“What is PPE and Why Do Nurses Need It?”

The CDC came out yesterday stating that if no surgical masks are available, bandanas will be better than nothing. They aren’t loosening their guidelines because the virus isn’t “that” contagious. They are loosening their guidelines because there isn’t enough PPE.

What is PPE? PPE stands for personal protective equipment.

This nurse is wearing the yellow gown, an eye shield and an N95 mask and likely gloves. In certain cases, only a gown and gloves are needed. An N95 mask is needed to protect us against airborne illnesses or if someone has an uncovered cough or sneeze. Sometimes a plain surgical mask is enough. These are all examples of personal protective equipment.

PPE is so important for healthcare providers to protect themselves and stay safe. PPE is non-negotiable. Without it, half of the workforce will be out with illness, more wounded than we already are. So we will have half the soldiers and no weapons in our war against COVID 19.

Pre COVID 19, this nurse would be required to “don” all PPE prior to entering a patient’s room for any reason if they have influenza, lice, bed bugs, measles, MRSA, VRE, C-diff etc.

Even if the nurse needed to check a blood pressure, she would get all new PPE to enter the room get the blood pressure, and then throw it all away. If the patient needed a glass of water, the nurse would don all PPE, give the patient the glass of water, and then throw it all away.

A nurse could very easily go through a dozen full sets of PPE in one shift. That doesn’t account for respiratory therapy, lab, visitors, CNAs, doctors, or other nurses.

There were certain instances where even if a person had a HISTORY of MRSA, not even an active MRSA (superbug) infection, staff would still be required to wear full PPE.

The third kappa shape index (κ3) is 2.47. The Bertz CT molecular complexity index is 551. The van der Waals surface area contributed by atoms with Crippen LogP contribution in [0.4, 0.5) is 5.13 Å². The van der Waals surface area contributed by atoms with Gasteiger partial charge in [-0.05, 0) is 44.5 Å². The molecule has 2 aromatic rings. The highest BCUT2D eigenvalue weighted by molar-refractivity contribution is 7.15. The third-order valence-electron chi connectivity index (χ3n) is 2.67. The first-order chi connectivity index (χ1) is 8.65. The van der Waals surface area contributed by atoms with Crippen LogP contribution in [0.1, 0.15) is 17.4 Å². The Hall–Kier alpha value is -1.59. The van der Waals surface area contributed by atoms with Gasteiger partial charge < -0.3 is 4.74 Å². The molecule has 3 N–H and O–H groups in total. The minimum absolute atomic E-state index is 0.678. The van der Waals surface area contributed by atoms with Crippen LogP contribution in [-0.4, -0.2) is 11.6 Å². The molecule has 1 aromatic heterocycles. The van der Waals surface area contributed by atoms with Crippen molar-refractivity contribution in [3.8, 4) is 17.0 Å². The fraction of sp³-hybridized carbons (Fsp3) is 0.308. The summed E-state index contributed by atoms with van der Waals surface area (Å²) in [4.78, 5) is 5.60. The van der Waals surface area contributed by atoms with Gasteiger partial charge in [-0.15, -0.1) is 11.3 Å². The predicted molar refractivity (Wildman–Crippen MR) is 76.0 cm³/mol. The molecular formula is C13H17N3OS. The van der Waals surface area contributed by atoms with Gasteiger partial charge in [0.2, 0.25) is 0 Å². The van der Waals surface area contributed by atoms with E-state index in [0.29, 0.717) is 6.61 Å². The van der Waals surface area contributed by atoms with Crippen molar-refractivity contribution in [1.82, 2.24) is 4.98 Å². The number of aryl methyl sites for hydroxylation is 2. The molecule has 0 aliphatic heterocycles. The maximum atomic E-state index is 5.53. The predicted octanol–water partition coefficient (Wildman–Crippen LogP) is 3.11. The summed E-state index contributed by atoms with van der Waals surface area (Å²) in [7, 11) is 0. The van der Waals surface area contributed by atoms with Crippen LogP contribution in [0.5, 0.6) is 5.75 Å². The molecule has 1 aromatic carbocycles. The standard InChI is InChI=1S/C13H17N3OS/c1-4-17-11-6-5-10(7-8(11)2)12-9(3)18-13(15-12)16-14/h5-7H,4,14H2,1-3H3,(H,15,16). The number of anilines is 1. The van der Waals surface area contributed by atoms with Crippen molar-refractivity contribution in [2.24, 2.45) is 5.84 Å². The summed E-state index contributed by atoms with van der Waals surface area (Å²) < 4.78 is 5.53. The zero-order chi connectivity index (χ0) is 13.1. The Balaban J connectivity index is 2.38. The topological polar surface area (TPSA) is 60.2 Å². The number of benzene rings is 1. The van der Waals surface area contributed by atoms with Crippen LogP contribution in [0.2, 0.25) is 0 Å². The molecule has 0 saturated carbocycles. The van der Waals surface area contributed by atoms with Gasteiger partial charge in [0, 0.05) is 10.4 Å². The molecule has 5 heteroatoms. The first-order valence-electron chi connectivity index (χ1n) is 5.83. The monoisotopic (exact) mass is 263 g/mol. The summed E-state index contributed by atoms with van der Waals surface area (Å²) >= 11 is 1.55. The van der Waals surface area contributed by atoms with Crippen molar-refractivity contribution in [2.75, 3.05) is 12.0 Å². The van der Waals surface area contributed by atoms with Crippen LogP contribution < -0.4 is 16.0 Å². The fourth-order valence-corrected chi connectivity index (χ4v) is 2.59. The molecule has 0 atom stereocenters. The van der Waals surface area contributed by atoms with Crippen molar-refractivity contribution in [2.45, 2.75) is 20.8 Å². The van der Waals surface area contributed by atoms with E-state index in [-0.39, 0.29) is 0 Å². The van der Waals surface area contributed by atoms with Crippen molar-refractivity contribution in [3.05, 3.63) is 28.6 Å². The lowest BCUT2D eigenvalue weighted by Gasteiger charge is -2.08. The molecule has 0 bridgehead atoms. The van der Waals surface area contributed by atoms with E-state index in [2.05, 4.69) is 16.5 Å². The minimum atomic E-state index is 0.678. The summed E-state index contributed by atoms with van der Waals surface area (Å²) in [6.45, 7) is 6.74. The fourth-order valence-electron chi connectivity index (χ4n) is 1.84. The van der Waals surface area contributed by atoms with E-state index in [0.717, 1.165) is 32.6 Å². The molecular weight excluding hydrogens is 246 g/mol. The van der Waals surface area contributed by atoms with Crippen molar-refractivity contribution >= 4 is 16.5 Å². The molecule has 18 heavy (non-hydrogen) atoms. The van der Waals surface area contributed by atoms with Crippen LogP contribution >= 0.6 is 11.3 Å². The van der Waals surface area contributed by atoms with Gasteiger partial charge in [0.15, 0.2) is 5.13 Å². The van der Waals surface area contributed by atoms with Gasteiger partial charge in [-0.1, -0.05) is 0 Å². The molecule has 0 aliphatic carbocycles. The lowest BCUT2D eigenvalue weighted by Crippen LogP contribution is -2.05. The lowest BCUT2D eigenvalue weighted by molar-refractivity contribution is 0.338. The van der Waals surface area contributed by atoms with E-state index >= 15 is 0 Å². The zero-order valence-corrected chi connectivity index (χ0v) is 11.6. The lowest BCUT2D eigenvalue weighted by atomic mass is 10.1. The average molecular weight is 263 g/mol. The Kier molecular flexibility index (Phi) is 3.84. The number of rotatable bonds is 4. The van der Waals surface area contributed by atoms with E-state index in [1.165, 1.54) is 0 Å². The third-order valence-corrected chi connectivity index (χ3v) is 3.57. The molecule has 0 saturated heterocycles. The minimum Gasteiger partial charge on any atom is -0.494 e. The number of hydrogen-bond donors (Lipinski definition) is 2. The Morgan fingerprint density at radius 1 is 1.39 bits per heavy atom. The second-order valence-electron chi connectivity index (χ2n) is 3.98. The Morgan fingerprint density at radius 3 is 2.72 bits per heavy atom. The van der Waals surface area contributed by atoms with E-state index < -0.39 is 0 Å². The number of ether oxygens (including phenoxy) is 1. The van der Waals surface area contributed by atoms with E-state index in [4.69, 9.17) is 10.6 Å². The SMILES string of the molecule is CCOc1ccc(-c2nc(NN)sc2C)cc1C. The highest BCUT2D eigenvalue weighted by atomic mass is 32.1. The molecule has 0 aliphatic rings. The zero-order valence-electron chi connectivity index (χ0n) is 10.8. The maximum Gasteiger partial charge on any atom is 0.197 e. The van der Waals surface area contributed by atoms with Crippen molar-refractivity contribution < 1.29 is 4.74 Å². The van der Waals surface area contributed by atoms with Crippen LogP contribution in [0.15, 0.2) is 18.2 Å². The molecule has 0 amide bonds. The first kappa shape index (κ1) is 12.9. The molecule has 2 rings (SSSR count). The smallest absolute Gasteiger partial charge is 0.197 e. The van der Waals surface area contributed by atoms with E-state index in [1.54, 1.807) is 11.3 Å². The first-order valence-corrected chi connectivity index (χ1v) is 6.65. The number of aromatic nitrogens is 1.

Now with COVID 19, much more contagious, much more serious, nurses are being asked to re use PPE. Nurses get one N95 mask (in scarce supply if you can even find one they went from 50 cents/mask to $50/mask), one eye-shield to clean and reuse, one gown to properly store and re wear, if our gloves are soiled we should wash them in the patient’s room and continue if we can without changing them (only changing between patients).

If we don’t have PPE to protect us from coronavirus, we don’t have PPE to protect us from patients with body lice or measles or whatever else comes through our ER doors.

The #getmePPE has been trending on twitter for a few days. Local hospitals have turned to the public asking dry wallers and feed mills to donate their unused N95 masks to local hospitals and facilities. Two major hospitals, just 2 hours South of here have turned to the public and asked them to sew surgical masks for healthcare staff. Here is the link to the original article:

https://www.kcrg.com/content/news/UnityPoint—St-Lukes-Hospital-looking-for-sewers-to-help-make-masks-568970611.html?fbclid=IwAR0ZnBmOu78TK5ElowtX-ZIPDIYfUmOfL2k2SXuqv0Xa_eq_NlJgbWCUxjs

For major medical authorities to put their tail between their legs and publicly profess their need for help and their sheer lack of unpreparedness is huge. They. Need. Help.

My friend used to work in the ER at one of the hospitals and was checking in with a former coworker of theirs who are now rationed down to one mask and once it is gone, come Monday there are no more supplies.

If we don’t have face masks, we don’t have face masks to hand out to patients who have COVID 19. If patients who have COVID 19 cannot wear a face mask, their risk of spreading the disease grow exponentially.